Song syllables in urban areas were also sung at a slightly slower tempo than rural syllables, as predicted, providing further evidence for an adaptive urban effect on the structure of song. Peak rate or tempo can be considered an important measure of syllable complexity, analogous to trill rate in other species, as it involves repeated wide frequency modulations (Catchpole and Slater 2008). It is possible that urban birds are adjusting the peak rate of their syllables to increase syllable information transmission in noisy environments, similar to the adjustment of syllable rate within songs (Bermudez-Cuamatzin et al. 2011). This decrease in modulation speed may lower the performance limit of frequency modulation and enable urban individuals to increase the frequency range of such syllables. This would imply that such syllables might retain their potential function as quality indicators, while also transmitting more effectively in urban areas. Alternatively, slower syllables may be more suited to urban environments due to the effects of urban architecture. There is evidence that elements of the urban acoustic environment other than noise (e.g., surrounding structures) may select for slower vocalization types, similar to phenomena found in natural environments (Mockford et al. 2011). This may also be why noise levels alone do not entirely explain changes in urban song characteristics (Warren et al. 2006; Verzijden et al. 2010; Mockford et al. 2011; Potvin et al. 2011).
Urban songs contained fewer syllables per song than those sung in rural areas. This is consistent with previous findings that urban silvereye songs contain fewer syllables per second, even though the duration of urban songs is similar to that of rural songs (Potvin et al. 2011). However, both urban and rural populations had similar repertoire sizes. Thus, if individual repertoire size is an important feature of silvereye song, urban silvereyes would need to sing more songs to reveal their full syllable repertoire. Singing at a slower rate in urban areas could improve the clarity of songs against surrounding background noise (Nemeth and Brumm 2010; Mockford et al. 2011), but such an adaptation may be costly if urban birds need to spend more time singing at dawn (postponing morning feeding) to include their entire repertoire. Future studies focusing on the importance of repertoire size and length of dawn chorus in different habitats in this species are required to clearly understand the benefits and costs of such behavioral changes.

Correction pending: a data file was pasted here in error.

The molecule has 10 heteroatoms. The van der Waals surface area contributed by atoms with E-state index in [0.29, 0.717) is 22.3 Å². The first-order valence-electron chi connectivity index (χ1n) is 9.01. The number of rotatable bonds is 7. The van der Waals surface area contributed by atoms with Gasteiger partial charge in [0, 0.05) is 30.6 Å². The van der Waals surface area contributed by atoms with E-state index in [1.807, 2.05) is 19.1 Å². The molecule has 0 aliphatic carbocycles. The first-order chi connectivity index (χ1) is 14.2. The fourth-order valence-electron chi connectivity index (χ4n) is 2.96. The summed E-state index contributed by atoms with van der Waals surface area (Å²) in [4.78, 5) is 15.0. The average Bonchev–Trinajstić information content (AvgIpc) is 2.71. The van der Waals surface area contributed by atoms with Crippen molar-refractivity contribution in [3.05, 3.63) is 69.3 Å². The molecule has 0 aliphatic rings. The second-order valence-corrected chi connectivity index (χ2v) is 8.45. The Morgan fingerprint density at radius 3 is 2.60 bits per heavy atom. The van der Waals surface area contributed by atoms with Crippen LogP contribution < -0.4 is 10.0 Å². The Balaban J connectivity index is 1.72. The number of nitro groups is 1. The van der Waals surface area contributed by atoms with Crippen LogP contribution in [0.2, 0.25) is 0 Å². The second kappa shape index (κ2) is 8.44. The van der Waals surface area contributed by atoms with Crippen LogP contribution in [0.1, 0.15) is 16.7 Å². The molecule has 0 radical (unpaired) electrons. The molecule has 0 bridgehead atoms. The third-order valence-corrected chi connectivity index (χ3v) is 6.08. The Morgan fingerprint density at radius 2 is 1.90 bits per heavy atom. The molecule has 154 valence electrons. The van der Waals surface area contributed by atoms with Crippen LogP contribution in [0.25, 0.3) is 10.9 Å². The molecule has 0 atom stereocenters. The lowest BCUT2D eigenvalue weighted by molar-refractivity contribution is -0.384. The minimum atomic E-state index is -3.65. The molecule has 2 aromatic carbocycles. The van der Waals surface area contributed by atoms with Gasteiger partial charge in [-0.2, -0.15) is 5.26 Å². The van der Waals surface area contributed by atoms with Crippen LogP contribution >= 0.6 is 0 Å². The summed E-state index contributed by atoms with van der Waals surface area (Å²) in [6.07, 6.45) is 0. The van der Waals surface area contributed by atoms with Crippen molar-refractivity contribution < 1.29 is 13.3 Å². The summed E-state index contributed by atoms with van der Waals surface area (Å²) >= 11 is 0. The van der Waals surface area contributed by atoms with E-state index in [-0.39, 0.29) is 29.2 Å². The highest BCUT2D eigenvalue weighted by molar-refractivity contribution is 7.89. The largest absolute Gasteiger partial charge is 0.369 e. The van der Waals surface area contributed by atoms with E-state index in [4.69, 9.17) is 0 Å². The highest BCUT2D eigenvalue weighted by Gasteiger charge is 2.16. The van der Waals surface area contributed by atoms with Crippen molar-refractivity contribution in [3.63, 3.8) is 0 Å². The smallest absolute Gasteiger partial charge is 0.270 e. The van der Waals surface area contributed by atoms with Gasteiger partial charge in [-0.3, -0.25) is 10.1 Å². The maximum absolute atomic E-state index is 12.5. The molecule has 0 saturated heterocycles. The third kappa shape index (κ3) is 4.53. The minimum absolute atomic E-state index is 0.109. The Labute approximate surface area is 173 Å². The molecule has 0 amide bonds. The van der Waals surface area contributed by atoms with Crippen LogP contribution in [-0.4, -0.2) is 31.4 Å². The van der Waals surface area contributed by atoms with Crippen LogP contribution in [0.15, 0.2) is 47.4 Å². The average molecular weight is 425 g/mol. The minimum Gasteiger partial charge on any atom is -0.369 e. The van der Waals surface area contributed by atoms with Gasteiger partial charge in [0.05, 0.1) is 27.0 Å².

We found that certain features of songs and calls are consistently altered in urban environments, probably to improve signal transmission or detectability, and that these adjustments are present regardless of the geographic dialect of the population. Increasing minimum frequency, slowing syllable rate, slowing syllable peak rate, and including a higher percentage of trills in songs may all aid in the transmission, detectability, and/or discrimination of signals in urban habitats, as evidenced by the consistent changes in multiple city populations over large geographic areas. However, if calls need to retain an individual signature, it follows that there are fewer options for improving transmission of individually distinct calls than songs. The former may be constrained to frequency and amplitude shifts; by contrast, urban song syllables may be altered within the context of a geographic repertoire. Our findings demonstrate that although the geographic position of a population is an important determinant of its song repertoire, urban populations (regardless of geographic location) are consistently shaping these repertoires in adaptive ways that are likely to increase transmission in urban noise, providing further support for the acoustic adaptation hypothesis in an urban context.
We thank J. Kruckel for field assistance; R. Mulder for guidance and comments on the manuscript; G. Fry, A. Leishman, G. Clancy, A. Tarrant, D. Paton, D. Williams, E. Woehler, R. Fuller, and A. Fletcher for assistance in locating and banding; and the Australian National Botanic Gardens (ACT), Namadgi National Park (ACT), Glenorchy City Council (TAS), Brisbane City Council (QLD), Susan Island Trust (NSW), Munghorn Gap Nature Reserve (NSW), Kogarah City Council (NSW), Darebin City Council (VIC), and Darebin Parklands Association (VIC) for permission to conduct work on their lands. This work was supported by a Holsworth Wildlife Research Endowment (#84113) and by Birds Tasmania (private grant) both to DAP.